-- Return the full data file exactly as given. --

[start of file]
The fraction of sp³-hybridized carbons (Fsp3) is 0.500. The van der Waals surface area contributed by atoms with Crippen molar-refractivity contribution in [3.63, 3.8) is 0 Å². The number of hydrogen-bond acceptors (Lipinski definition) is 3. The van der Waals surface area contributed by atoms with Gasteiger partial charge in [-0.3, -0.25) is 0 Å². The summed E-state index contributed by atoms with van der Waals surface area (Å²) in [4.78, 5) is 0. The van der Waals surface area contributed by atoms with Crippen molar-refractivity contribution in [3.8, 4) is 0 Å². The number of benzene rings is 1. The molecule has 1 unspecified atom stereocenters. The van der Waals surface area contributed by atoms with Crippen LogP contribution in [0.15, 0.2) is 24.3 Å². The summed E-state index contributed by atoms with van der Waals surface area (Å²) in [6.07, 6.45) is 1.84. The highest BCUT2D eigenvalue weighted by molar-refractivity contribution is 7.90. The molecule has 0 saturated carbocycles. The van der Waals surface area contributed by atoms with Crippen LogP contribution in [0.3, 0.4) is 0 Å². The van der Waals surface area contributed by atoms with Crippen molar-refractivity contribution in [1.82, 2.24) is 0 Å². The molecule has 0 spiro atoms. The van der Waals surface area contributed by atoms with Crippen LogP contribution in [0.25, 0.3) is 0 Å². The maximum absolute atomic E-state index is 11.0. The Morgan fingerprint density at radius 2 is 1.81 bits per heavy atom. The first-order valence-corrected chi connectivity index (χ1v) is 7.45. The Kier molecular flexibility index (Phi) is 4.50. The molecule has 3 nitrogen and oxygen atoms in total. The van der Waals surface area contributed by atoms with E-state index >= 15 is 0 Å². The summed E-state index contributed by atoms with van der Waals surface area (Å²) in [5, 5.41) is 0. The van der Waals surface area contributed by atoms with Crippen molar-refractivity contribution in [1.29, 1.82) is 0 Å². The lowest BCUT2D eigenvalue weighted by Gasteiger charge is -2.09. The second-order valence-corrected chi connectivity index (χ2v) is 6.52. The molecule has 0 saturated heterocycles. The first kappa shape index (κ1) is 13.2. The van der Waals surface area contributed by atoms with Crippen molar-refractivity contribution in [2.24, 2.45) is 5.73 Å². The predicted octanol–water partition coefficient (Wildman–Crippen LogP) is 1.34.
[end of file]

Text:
The fraction of sp³-hybridized carbons (Fsp3) is 0.500. The van der Waals surface area contributed by atoms with Crippen molar-refractivity contribution in [3.63, 3.8) is 0 Å². The number of hydrogen-bond acceptors (Lipinski definition) is 3. The van der Waals surface area contributed by atoms with Gasteiger partial charge in [-0.3, -0.25) is 0 Å². The summed E-state index contributed by atoms with van der Waals surface area (Å²) in [4.78, 5) is 0. The van der Waals surface area contributed by atoms with Crippen molar-refractivity contribution in [3.8, 4) is 0 Å². The number of benzene rings is 1. The molecule has 1 unspecified atom stereocenters. The van der Waals surface area contributed by atoms with Crippen LogP contribution in [0.15, 0.2) is 24.3 Å². The summed E-state index contributed by atoms with van der Waals surface area (Å²) in [6.07, 6.45) is 1.84. The highest BCUT2D eigenvalue weighted by molar-refractivity contribution is 7.90. The molecule has 0 saturated carbocycles. The van der Waals surface area contributed by atoms with Crippen LogP contribution in [0.3, 0.4) is 0 Å². The van der Waals surface area contributed by atoms with Crippen molar-refractivity contribution in [1.82, 2.24) is 0 Å². The molecule has 0 spiro atoms. The van der Waals surface area contributed by atoms with Crippen LogP contribution in [0.25, 0.3) is 0 Å². The maximum absolute atomic E-state index is 11.0. The Morgan fingerprint density at radius 2 is 1.81 bits per heavy atom. The first-order valence-corrected chi connectivity index (χ1v) is 7.45. The Kier molecular flexibility index (Phi) is 4.50. The molecule has 3 nitrogen and oxygen atoms in total. The van der Waals surface area contributed by atoms with E-state index >= 15 is 0 Å². The summed E-state index contributed by atoms with van der Waals surface area (Å²) in [5, 5.41) is 0. The van der Waals surface area contributed by atoms with Crippen molar-refractivity contribution in [1.29, 1.82) is 0 Å². The lowest BCUT2D eigenvalue weighted by Gasteiger charge is -2.09. The second-order valence-corrected chi connectivity index (χ2v) is 6.52. The molecule has 0 saturated heterocycles. The first kappa shape index (κ1) is 13.2. The van der Waals surface area contributed by atoms with Crippen molar-refractivity contribution in [2.24, 2.45) is 5.73 Å². The predicted octanol–water partition coefficient (Wildman–Crippen LogP) is 1.34.